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Dogs saved from meat trade arrive in San Diego

Posted: 6:01 PM, Sep 17, 2015
Updated: 2015-09-18 01:01:04Z
Dogs saved from meat trade arrive in San Diego

The San Diego Humane Society Thursday took custody of 29 dogs that were rescued from slaughter by the Korean meat trade.

Humane Society International is transferring more than 100 dogs from South Korea -- mostly mastiffs ranging in weight from 20-60 pounds up to 100-130 pounds -- but also some Jindo-mixes and Chihuahuas. All are estimated to be between 1 and 2 years old, with the exception of some puppies under a year old.

PHOTOS: Dogs destined for slaughter find refuge in San Diego

The canines were flown from South Korea to San Francisco, where a San Diego Humane Society team picked up 29 of them.

"The dog meat trade is one of the most horrific forms of cruelty and we've taken on helping these animals as an urgent mission for San Diego Humane Society," said Gary Weitzman, president and CEO.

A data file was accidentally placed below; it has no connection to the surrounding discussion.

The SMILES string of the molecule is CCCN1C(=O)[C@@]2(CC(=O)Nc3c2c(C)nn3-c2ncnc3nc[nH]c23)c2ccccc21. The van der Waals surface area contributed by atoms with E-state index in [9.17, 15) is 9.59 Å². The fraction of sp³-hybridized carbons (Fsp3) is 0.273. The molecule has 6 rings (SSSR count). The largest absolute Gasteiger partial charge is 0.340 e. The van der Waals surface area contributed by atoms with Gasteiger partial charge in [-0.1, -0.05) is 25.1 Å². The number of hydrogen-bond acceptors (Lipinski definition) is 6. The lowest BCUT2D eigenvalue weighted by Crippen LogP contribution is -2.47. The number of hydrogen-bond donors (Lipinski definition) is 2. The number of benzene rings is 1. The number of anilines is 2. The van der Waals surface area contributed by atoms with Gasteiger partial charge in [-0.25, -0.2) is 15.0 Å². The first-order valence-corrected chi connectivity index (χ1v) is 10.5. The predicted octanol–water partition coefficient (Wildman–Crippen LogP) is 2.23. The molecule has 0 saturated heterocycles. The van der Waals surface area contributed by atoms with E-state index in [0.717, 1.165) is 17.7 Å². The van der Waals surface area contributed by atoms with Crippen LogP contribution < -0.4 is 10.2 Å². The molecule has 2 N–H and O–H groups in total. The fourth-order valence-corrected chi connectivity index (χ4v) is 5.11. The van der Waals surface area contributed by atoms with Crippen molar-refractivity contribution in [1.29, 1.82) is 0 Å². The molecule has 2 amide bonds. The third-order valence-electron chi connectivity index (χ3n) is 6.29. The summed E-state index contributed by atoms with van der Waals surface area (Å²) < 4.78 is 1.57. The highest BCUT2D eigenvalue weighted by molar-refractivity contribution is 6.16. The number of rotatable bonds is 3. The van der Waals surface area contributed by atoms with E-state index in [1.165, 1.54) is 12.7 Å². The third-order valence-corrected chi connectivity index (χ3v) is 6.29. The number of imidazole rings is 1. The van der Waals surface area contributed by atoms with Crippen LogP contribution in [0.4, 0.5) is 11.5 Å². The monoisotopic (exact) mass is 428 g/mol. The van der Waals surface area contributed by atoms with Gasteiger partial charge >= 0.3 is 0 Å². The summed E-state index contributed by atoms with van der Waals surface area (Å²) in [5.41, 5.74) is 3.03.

"Our partnership with Humane Society International is critical to our ability to provide a second chance for animals -- in this case animals destined for the worst type of abuse and slaughter," he said.

Veterinarians and animal care staff were set to spend this afternoon and the coming days conducting exams of the dogs to gauge their health, with the hope of placing them up for adoption.

"You know, for me, I can't even look at these dogs without bursting into tears because this is like the culmination of everything that means something to me, means something to the San Diego Humane Society, means something to the people in San Diego, to know that these animals who never had a prayer to have a life are now going to have lives that nobody could have even conceived of," Weitzman said.

The international Humane Society said it's working in countries across Asia to end the dog meat trade and helping dog meat farmers transition to more humane ways of making a living.

Weitzman said, "But these animals are stuffed into cages, they're transported together even though they may not be able to be together because they'll be fighting; they don't have food and water, they have no veterinary care, they've never felt the touch of a human hand. These are animals that have been absolutely, 100 percent ostracized from the compassion that's so important to us."